“Kingdom of Zion” RIV-1383 Petroglyphs

Large stone circle, possible a "sleeping circle".

Large stone circle, possible a “sleeping circle”.

 

I’ve previously told you about the “Kingdom of Zion” Cult Compound, but I had yet to make mention of the petroglyphs, and Native American village site that sits between a quarter/half mile from the compound.  My reasons for not including them in the same article is because they don’t have anything to do with one another, other than in nickname. To be quite honest, the old Native American site got the short end of the stick, now being associated by name to the kooky cult people. Out of respect for the site, I will refer to it by its identification number, RIV-1383.

RIV-1383 is situated along the mouth of a north flowing canyon in the Chuckwalla Mountains, just miles from the settlement of Desert Center. The ancient village site is comprised of scattered petroglyph panels, many of which contain small designs on rhyolite stones and boulders over an area of roughly one square mile. Several cleared circle patterns, and stone circles make up areas where the village site itself was likely situated.

 

Very intriguing petroglyph designs.

Very intriguing petroglyph designs.

 

Bowling night at the village.

Bowling night at the village.

 

Petroglyphs at RIV-1383

Petroglyphs at RIV-1383

 

"Sleeping circle" or geoglyph?

“Sleeping circle” or geoglyph?

 

These cleared circles and stone circles are often referred to as “sleeping circles”, and are often thought to have been sleeping quarters. There is some controversy to this theory, and some archeologist now believe that some “sleeping circles” may very well be geoglyphs. Whether that be the case with RIV-1383, I don’t know. Nevertheless they are an interesting sight to see, and definitely give you more questions than answers.

In addition to the petroglyphs and “sleeping circles”, there is also an extensive quarry, used to procure stone tools. The quarry was off of my radar, and I wasn’t aware of it at the time of my visit. It wasn’t until I began to research the site, that I found out about it.  Archeologist have documented over 50 work stations in association with the quarry. These work stations are essentially where the rock was worked into points, and hand tools.

 

This panel is located several hundred feet away from the main district.

This panel is located several hundred feet away from the main district.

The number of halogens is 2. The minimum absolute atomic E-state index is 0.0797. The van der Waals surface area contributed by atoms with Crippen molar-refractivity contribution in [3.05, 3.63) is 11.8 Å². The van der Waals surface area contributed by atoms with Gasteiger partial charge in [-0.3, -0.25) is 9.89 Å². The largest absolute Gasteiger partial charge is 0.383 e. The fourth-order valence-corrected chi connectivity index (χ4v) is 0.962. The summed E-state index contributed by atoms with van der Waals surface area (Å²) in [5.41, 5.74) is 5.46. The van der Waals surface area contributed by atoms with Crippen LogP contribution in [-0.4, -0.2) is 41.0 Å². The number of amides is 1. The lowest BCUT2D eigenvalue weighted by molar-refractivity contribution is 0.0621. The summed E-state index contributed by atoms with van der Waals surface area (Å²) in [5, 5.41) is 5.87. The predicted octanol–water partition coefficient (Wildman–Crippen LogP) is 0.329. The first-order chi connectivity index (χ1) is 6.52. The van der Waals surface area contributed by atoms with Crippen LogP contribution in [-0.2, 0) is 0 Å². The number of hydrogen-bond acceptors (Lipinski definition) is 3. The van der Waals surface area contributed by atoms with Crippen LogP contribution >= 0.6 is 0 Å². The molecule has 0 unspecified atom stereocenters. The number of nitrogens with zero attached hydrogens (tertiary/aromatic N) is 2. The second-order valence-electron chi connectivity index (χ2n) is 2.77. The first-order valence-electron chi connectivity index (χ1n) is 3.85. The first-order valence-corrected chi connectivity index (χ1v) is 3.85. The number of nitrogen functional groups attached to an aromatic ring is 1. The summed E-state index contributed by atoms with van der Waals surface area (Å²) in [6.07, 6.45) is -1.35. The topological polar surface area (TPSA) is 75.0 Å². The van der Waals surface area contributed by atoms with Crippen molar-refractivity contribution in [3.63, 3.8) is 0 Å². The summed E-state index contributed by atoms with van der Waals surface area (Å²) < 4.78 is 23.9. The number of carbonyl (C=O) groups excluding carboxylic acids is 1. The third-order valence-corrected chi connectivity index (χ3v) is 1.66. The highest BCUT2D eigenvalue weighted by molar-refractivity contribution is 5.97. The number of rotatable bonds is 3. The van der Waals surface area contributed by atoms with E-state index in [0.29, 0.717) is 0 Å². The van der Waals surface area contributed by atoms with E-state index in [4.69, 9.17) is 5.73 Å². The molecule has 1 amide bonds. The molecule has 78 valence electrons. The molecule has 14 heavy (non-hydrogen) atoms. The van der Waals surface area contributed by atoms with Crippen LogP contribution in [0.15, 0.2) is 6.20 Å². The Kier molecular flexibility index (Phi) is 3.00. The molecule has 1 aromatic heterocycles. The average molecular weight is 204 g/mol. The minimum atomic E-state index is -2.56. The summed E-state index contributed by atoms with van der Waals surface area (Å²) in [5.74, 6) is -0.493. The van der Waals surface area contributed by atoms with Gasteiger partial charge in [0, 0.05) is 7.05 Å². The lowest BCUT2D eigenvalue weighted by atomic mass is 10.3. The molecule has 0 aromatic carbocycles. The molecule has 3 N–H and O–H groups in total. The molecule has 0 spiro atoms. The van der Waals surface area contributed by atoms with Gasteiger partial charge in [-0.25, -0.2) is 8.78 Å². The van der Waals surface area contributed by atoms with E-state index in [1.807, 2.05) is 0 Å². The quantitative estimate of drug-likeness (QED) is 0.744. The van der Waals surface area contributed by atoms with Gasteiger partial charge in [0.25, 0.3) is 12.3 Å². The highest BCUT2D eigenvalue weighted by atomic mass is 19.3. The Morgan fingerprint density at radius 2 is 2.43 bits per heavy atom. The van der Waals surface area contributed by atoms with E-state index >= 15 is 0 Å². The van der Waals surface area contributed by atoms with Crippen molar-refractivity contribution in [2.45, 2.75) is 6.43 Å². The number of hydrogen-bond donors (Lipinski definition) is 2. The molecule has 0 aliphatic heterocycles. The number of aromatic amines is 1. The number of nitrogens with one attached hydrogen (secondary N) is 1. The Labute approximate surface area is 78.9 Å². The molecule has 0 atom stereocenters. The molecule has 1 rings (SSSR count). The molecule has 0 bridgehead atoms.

Side view of the above petroglyph boulder - two bighorn sheep are present, along with a snake, and human figure. These are the only designs representing bighorn at this site.

Side view of the above petroglyph boulder – two bighorn sheep are present, along with a snake, and human figure. These are the only designs representing bighorn at this site.

 

This particular design resembles a bird.

This particular design resembles a bird.

 

More than likely a snake.

More than likely a snake.

 

The Native people who once inhabited RIV-1383, are very likely the same as those at inhabited nearby, Corn Springs. Located along the eastern border of the Desert Cahuilla, and the western boundary of the Colorado River based Yuman people – it could have been either, or both. It is also probable that the Chemehuevi had utilized this village for a period.

Unfortunately the site has lost much of its scenic beauty due to the Southern California Edison, Devers-Palo Verde 500-kV transmission line, which runs directly through the cultural site, and placed a utility tower directly on top of the main quarry site. It is unclear why the BLM permitted such a blight to be placed on two sites which are listed on the National Historic Register.

 

Several barbell shaped designs, along with a host of other motifs.

Several barbell shaped designs, along with a host of other motifs.

 

A very curious elongated anthropomorphic figure.

A very curious elongated anthropomorphic figure.

 

A beautiful abstract design.

A beautiful abstract design.

 

About the author

Jim Mattern

Jim is a scapegoat for the NPS, an author, adventurer, photographer, radio personality, guide, and location scout. His interests lie in Native American and cultural sites, ghost towns, mines, and natural wonders in the American Deserts.

8 Comments

  • Jim, another great article. I am wondering if you have any photos of the petroglyphs at Squaw Springs near Red Mountain and if so would you consider sharing them with the Rand Desert Museum?

  • Fantastic post Jim! I have a document relating to this place. In the document, they use the term “crying circles.” I know that a “crying circle” is a place where women got together and told each other their stories, but I’ve never heard of one associated with this area. It’s a shame about towers, roads, etc, being allowed to damage these amazing places.

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